You Can Practically Steal These Simple Math Memory Tricks
If you've ever wanted to improve your ability to learn and memorize mathematical equations, formula, arithmetic, and numbers by 100% ... 200% ... 300% (or more) using simple skills you can learn in under an hour (or less), then this may be the most important book you will ever read.
How To Learn And Memorize Math With Proven Strategies
You're wasting time listening to the standard advice about learning math. You can't continue with "random acts of learning" as you study simple math, calculus and statistics formulas - at least not for long.
The truth is that learning math and remembering numbers can be incredibly simple. You just need to know how.
In How To Memorize Numbers, Equations And Simple Arithmetic, Anthony Metivier shows you everything you need to develop the right skills, the right mindset and the right dedicated memorization strategy for memorizing any number or equation. Plus you'll learn how to find the right tempo for studying math to match your background and personal interests.
The key to learning and memorizing math is to follow a model. You won't succeed without one. And your best bet is to supplement that math learning model with strong memory skills.Want to Eliminate the Pain and Frustration of Learning Math?
Most of the suffering caused by learning math comes from "cognitive overload."
There is a way to remove this frustration from your life forever. And ...... If There Is a Quick Fix - This Is It!
The information in this book will teach you:
©2014 Anthony Metivier (P)2014 Anthony Metivier
The book could have been 80% shorter without missing a single point. The same information is told over and over again and the topic is oversold to the point of it being ridiculous.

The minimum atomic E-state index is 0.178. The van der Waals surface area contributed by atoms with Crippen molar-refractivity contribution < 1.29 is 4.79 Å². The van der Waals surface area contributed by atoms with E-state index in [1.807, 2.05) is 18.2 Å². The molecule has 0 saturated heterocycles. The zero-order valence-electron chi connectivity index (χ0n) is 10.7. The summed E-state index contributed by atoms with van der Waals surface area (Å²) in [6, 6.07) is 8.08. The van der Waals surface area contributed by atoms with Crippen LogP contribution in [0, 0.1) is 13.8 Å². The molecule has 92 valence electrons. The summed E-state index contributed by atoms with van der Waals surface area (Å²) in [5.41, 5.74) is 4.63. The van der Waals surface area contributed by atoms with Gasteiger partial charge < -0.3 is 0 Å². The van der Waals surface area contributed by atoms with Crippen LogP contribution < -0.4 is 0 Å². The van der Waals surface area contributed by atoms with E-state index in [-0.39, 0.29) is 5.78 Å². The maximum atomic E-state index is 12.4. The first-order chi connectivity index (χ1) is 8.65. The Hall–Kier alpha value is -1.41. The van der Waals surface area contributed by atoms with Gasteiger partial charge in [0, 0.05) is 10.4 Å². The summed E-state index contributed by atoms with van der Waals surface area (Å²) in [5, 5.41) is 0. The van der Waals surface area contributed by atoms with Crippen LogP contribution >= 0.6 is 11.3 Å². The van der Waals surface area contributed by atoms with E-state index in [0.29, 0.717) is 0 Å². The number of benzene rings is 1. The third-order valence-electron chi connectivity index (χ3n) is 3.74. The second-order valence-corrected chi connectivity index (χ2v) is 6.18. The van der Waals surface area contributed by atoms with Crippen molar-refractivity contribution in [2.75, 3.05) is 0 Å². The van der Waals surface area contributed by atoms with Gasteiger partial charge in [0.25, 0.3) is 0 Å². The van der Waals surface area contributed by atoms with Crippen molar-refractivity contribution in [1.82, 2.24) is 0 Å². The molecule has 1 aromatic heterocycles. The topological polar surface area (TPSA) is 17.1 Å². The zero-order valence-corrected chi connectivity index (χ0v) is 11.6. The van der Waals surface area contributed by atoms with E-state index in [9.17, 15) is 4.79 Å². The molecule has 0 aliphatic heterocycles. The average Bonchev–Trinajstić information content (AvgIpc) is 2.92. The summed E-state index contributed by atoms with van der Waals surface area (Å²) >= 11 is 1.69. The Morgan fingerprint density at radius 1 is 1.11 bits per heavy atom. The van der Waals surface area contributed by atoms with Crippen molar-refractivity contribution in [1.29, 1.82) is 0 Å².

Furthermore, the narrator sounds like a computergenerated voice, with no variation or excitement. The guy sounds as exited as if he was reading the phonebook.
However, if you are patient enough to suffer thru it all, the main points of the book is valuable and can actually teach you how to remember better.
This is another one of those books about how to memorize abstract concepts using visualization techniques. It wasn't bad, and it was short.
Essentially, the author teaches you to visualize the rooms of your home and link things in your home to mathematical formulas.
There are several other mnemonic techniques and several good tips throughout the book. I particularly enjoyed a section at the end that includes an interview with someone who uses the techniques and the different ways in which he uses them for different types of information.
It's not bad, but there are better versions of this type of book out there, but then again, they aren't as short. The narration was good, and the format of the book flowed well. It's just not the sort of book that was revelatory for me, but if you haven't heard of these types of techniques, it would be a good, quick, and inexpensive primer.
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